If this were true, shouldn't there be more people sporting flat stomachs in the world? If seems everywhere you look in the gym, you'll see somebody doing abdominal crunches--it's a ubiquitous exercise for sure. Unfortunately, the reality is crunches do not flatten the stomach. Instead, the exercise will help to strengthen your core muscles (e.g., rectus abdominus) under that layer of fat tissue called subcutaneous fat. In other words, crunches will get your abs stronger but will not burn your belly fat (see the spot reduction myth above). A healthy, clean nutrition plan will help to reduce the fat around your midsection and allow your hard-earned six-pack to appear.
This myth most likely got started when physique competitors began eating less food (i.e., low carbs) while doing cardio in an effort to lean out. It's not the cardio that is the culprit but rather caloric intake that's really at issue here. Of course cardio may become a factor when it is performed for over an hour every day of the week. But in most cases, the decrease in muscle mass is more likely to be attributed to not eating enough food to accommodate the hard training. Adequate protein (i.e., whey protein shakes post-workout) is especially crucial to maintain muscle mass when caloric intake decreases.
This myth got started from a study which indicated eating soy may increase estrogen within the body. But all of the hoopla needs to be taken down many notches because the amount of soy needed for this to happen was not emphasized. In other words, one would have to eat large amounts of soy protein every day for estrogen levels to increase. Most people don't eat nearly enough soy for this to occur.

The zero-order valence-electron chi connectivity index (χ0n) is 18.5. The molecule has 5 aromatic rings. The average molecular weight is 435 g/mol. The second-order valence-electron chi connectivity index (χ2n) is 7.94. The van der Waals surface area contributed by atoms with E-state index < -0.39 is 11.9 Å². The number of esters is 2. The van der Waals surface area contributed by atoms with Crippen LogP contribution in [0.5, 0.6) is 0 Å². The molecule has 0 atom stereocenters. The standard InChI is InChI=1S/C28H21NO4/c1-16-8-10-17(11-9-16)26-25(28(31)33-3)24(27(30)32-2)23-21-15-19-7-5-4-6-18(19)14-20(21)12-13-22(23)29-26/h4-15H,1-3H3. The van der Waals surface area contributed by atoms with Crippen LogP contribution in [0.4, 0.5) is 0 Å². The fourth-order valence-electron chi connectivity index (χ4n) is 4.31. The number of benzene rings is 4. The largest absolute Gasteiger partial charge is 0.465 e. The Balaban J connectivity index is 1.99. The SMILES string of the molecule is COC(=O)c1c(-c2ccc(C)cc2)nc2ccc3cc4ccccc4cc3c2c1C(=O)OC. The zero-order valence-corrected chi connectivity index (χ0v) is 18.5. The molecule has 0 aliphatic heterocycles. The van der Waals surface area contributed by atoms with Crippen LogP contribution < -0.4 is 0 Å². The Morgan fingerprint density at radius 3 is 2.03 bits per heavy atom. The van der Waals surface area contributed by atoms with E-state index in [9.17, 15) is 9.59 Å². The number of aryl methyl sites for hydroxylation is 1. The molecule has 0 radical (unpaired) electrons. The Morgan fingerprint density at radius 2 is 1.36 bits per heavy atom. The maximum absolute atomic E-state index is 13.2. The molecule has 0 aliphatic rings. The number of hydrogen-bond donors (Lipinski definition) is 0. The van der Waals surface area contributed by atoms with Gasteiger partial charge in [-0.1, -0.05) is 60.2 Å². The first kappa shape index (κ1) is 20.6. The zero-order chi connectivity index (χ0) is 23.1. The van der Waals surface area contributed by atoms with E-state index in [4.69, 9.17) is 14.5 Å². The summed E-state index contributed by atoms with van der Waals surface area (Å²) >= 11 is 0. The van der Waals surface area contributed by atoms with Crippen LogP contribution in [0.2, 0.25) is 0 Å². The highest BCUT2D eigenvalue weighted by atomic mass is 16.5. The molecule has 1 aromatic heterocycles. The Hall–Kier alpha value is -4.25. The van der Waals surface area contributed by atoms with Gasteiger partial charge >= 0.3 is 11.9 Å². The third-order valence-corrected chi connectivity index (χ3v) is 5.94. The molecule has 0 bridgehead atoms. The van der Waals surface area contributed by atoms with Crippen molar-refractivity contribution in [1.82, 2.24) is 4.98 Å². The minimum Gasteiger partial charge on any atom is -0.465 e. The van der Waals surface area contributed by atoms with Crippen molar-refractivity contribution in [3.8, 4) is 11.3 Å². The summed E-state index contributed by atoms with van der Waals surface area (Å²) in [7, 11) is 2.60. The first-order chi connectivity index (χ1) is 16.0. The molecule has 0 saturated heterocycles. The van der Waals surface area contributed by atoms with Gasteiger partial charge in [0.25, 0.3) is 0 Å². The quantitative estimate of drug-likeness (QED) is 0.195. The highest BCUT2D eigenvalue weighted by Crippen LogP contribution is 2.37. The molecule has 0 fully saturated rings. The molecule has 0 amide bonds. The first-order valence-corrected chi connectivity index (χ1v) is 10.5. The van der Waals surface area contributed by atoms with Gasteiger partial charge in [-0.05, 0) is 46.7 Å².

This provides an easy excuse for why you're not losing bodyfat. It takes hard work, dedication, discipline, and most of all, consistency when it comes to leaning out. Your nutrition, cardio and weight training needs to be well-planned and adhered to in order for progress to be made. We all have the capacity to accomplish our fitness goals but the key is hard work and some sacrifice to get there.
This myth will not die! Weight loss should never be confused with fat loss. The weight scale only displays body weight, not fat weight. I'm always entertained by many gym goers who weigh themselves before and after weight training. They believe by what the scale shows that they're losing fat weight when in reality they're losing water weight. There's no way you can burn an appreciable amount of bodyfat from just one training session but you can become dehydrated and therefore lose water weight. I bet the same people who believe you can burn bodyfat from each training session also believe you can accelerate the fat burning process by wearing a sweatshirt while working out. Please! Again, the weight lost is water weight, not fat weight. The best way to ascertain whether or not you're burning bodyfat is to perform a skinfold assessment or simply look in the mirror. The mirror does not lie. How you look tells the story.
Ah, if only it was this easy--everyone would have ripped abs for the summer if this was true! The reality is that eating foods labeled as "low-fat" or "fat-free" may actually make you fatter. Why? Because these foods tend to have more sugar, salt, preservatives, and chemicals than regular foods in order to make them as palatable and to increase shelf life. Remember fat makes food tasty and rich. The manufacturers are compelled to add sugar and sodium to "low-fat" and "fat-free" foods to sell their products. Unfortunately, high carbs (from added sugar) and excess sodium (from added salt) wreak havoc on a lean diet. Highly processed foods may actually reduce one's metabolism when consumed regularly and make the process of leaning out even harder. Instead, eat a cheat meal at least once per week to satisfy your craving for sweet or fattening foods. This way, you'll less likely want to overindulge in decadent foods.
Absolutely! In fitness training parlance this concept is referred to as "cross training". I highly recommend you do any of the following:
-DECREASES FAT MASS
-MAY DECREASE LEAN BODY MASS (if excessive)
-MAY DECREASE FT FIBER AREA / ST FIBER AREA
-MAY INCREASE MUSCLE FIBER SIZE
-INCREASES INSULIN SENSITIVITY / GLUCOSE UPTAKE
-INCREASES PARASYMPATHETIC STIMULATION
-DECREASES EPINEPHRINE / NOREPINEPHRINE RELEASE